My Copy 9781580053143
Wow–this month I’m touching on all kinds of subjects and authors I’d never really read about. As far as I know, I’d never read any of Ms. Valenti’s other books or her blog. On it’s own merits, I’ll say The Purity Myth is a rather tough read–emotionally. It’s also not a book I would call an end-all, be-all book on the subject of women in society, and the virgin-whore dichotomy that defines “good” and “bad” girls for everyone. I think of this book as a jumping off point to asking more questions that need asking regarding women.
And not just women around the world, women here in the U.S.
The title alone will make enough people angry (and has, according to Ms. Valenti–who posted the cover on her webpage just to see what kind of reaction she’d get). I like it because it got me thinking: what does purity really mean? And why, all over the world (and even in our so-called westernized, liberty-loving society), are women held up as the standard of moral and pure?
I admit, the book does get a little repetitive, and some of her footnotes are little snarky asides that are kinda funny if you’re already a feminist, and will piss you off if you’re not.
On the other hand, if you’re anti-feminist, the whole book will piss you off, so maybe it’s not for you, unless you’re totally open to hearing and learning differing opinions. I think that’s what this book is REALLY good for–opening a dialogue.
The book is also a fantastic attack on abstinence only education, which you can sum up in mostly scaring girls away from having sex, so that when they’re bags of hormones like the boys, boys and girls are still engaging in sexual behavior, but without understanding and without protection. There’s at least 50-100 pages dedicated to that in the book–I’ll let you make your own judgments (and I’ll be looking stuff up and making my own).
There’s too much varying information to give a good synopsis for you, dear readers. But one thing that’s probably not as shocking as it should be for me (though maybe that’s what shocked me most), is the many ways that the virginal equals pure, but also equals youth. In so many ways–and I remember some of the dumbass trends when I was in school, like baby-doll shirts (shudder)–women are meant to always look young, always look pure, virginal, fresh. More than that, women of color are already discriminated against at the outset because of the myths of promiscuity and such. So, in essence, the pure girl is always young, a virgin, and white. I was glad Ms. Valenti made that point, because it’s something that just doesn’t get noticed or acknowledged.
Don’t believe me?–Google pictures of “Purity Balls” (something else I’d vaguely heard of before this book, and my jaw dropped). I was scrolling and scrolling, and I sure didn’t see any “non-white” faces in those photos!
More than remaining “untainted,” the woman is supposed to be forever young. I thought the jokes about a woman being 29 at the oldest and staying there was a stupid sitcom or rom-com invention, but nope. I’ve talked to a few women and it’s a real fear, seeing that number turn over into a new decade…but that’s more for another day. It’s disconcerting, and very visible because of the jokes about a woman’s “shelf life” I’ve heard all my life get a new meaning with what I’ve found here. And there’s a ton of info about ageism and how after a certain point, you can’t be considered pure anymore.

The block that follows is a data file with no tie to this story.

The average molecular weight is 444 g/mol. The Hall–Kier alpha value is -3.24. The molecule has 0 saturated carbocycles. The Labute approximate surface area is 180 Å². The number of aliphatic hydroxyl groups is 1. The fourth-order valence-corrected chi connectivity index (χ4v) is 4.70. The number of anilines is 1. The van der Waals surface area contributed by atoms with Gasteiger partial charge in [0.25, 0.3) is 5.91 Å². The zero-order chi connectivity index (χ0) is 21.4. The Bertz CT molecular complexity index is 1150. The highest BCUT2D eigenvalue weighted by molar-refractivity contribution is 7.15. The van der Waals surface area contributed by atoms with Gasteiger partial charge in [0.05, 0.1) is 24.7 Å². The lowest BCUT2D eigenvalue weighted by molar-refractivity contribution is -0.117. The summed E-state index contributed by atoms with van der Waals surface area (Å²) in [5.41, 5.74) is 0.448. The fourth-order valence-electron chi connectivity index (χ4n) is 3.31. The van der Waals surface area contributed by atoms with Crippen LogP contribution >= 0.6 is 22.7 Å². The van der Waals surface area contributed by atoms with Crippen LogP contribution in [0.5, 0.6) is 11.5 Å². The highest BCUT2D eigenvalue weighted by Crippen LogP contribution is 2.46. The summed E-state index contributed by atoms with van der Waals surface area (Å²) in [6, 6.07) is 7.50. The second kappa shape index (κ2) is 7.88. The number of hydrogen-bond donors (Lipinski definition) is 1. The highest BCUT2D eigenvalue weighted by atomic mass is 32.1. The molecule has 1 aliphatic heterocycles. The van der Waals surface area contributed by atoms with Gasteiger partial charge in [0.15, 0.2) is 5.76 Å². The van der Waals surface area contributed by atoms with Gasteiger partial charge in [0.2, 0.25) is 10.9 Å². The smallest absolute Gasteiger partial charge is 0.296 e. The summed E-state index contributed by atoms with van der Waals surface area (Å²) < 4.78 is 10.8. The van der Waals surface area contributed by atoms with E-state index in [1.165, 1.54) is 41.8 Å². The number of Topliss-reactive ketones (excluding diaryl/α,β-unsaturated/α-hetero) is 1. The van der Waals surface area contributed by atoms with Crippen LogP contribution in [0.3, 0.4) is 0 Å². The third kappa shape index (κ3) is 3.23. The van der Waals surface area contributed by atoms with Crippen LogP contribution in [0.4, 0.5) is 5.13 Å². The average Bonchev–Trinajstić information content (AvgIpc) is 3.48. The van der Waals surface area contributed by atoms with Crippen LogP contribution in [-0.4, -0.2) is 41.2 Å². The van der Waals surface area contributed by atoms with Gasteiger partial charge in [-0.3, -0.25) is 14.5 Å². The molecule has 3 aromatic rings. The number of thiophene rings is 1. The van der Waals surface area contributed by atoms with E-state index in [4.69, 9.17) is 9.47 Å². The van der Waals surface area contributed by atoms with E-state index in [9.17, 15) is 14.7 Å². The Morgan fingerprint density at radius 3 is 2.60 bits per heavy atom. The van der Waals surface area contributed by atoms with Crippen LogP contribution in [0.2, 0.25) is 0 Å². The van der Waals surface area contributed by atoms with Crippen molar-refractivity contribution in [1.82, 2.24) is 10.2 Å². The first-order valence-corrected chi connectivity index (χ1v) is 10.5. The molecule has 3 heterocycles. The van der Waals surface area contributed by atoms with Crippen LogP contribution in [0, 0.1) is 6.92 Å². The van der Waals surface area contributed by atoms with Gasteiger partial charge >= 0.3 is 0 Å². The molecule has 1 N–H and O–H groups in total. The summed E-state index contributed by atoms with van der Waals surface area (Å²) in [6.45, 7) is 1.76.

I found The Purity Myth a refreshing read because there were so many questions poking me in the brain over the years about the sexual double standard. What I didn’t expect is the multitude of layers and arguments and counter-arguments regarding the virgin/whore archetype and the division of women between virginal/pure and those who’ve had sex/whore. Hell, Ally Sheedy’s “basketcase” boiled it down succinctly in the 80s. The Purity Myth exposes the layers and gives enough outside sources for one to look for answers for his or her self.
This book also gives a lot of exposure to the various levels of everyday misogyny and knee-jerk reactions to it (on all sides of the female sexuality debate). I always wondered how rapists could get away with their crimes with just a slap on the wrist, or how prevalent “blaming the victim” really is. In it’s chapters found it helpful for showing that all these different layers of control–more than I had even thought about–have allowed the “rape culture” to flourish. More than that, there’s a stirring of hope in that it can’t be all on women to change this.
For those reading this review who are getting the idea that maybe The Purity Myth is a book they couldn’t possibly agree with or want to read, I recommend doing so anyway. I think it’s worth a read much the same way a Michael Moore film is worth watching: you might not agree with them or can’t stand them as a person (or vice versa), but they’re gonna bring something up to make you go, “Hey, lemme go look that up for myself.” This is a great book for that.
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